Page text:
ompiled into the same book.
>
> Phil
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> -----Original Message-----
> From: Dehler, Bernie <bernie.dehler@intel.com>
> To: asa@lists.calvin.edu
> Sent: Thu, 10 Apr 2008 3:14 pm
> Subject: RE: [asa] Was Adam a real person?
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> “It seems to me that "the closest understanding of Biblical origins" is that the writers and redactors of the Biblical creation and flood texts didn't seem terribly concerned about precision or consistency. It's anachronistic to say that God accommodated the Biblical creation texts to the "science" of the day. There was no "science" in that day as we know it. Rather, God accommodated to a mode of communicating through cosmogenic myths, in which function, not structure or chronology, are the primary concerns.”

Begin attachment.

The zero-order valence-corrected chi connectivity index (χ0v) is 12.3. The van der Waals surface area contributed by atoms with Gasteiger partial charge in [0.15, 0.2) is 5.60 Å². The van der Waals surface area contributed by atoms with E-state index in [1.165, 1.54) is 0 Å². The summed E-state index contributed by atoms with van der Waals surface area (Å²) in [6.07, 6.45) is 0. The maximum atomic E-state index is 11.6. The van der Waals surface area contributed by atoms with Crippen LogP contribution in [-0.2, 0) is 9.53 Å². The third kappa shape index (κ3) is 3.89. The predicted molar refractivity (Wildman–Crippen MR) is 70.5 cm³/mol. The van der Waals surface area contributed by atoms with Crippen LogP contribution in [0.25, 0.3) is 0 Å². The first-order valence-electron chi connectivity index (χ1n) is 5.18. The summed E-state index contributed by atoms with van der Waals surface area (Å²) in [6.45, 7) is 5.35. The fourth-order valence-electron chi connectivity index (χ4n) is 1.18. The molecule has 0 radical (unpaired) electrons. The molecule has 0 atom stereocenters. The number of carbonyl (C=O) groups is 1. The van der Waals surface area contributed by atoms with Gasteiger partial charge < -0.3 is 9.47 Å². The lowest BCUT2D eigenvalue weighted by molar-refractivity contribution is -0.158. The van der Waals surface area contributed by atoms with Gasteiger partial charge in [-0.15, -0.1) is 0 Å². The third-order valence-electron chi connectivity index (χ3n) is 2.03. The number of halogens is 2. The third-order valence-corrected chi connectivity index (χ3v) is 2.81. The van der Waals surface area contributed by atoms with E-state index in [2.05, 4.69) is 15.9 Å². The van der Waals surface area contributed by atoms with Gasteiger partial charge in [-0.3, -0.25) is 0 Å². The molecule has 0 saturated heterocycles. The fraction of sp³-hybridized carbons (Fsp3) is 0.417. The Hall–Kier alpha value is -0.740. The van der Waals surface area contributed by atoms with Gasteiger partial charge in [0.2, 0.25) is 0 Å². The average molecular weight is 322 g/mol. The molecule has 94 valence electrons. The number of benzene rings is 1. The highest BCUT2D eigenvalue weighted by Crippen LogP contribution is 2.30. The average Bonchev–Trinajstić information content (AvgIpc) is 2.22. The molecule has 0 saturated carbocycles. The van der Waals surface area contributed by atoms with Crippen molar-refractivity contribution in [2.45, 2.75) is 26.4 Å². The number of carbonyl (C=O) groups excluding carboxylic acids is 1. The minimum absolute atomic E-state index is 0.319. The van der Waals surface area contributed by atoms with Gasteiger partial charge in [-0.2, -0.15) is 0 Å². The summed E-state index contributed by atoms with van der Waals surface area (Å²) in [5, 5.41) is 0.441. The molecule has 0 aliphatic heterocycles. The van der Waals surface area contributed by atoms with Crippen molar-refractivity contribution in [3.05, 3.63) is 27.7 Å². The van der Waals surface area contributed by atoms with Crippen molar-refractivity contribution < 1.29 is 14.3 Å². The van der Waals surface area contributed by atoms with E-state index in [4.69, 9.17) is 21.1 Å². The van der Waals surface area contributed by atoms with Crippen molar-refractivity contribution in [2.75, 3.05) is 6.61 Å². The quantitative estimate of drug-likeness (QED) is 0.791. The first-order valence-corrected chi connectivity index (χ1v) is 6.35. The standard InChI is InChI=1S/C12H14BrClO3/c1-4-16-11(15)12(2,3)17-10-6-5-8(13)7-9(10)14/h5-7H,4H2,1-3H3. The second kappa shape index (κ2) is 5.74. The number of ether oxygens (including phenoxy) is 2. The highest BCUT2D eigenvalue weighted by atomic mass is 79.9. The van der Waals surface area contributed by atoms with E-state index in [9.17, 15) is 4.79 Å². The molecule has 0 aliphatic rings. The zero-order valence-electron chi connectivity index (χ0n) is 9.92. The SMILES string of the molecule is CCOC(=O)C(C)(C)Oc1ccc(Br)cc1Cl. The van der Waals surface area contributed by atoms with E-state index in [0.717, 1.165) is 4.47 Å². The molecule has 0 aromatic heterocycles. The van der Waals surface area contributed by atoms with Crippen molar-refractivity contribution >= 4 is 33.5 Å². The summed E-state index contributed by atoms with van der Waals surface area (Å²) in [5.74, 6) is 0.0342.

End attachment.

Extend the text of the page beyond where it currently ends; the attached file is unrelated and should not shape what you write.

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> I disagree. I think every day and age has its “modern science.” That’s the whole point- the Genesis story makes perfect sense in the science of it’s day, but not in our day, since we know more.
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> When it says Adam had children and gives ages for Adam and his offspring, this is just plainly an error if evolution is true and Adam was not the first man created. The Adam that was made in Gen. 2 from dirt is the same that is the father of Cain and Abel. He is either real or not; can’t be real in one chapter but not the other, if the same hermeneutic is used the same on both passages for this one book of the Bible called Genesis. There may be spiritual truth and allegory in it, but if evolution is true, the literal (standard YEC) interpretation is false. Just my ideas.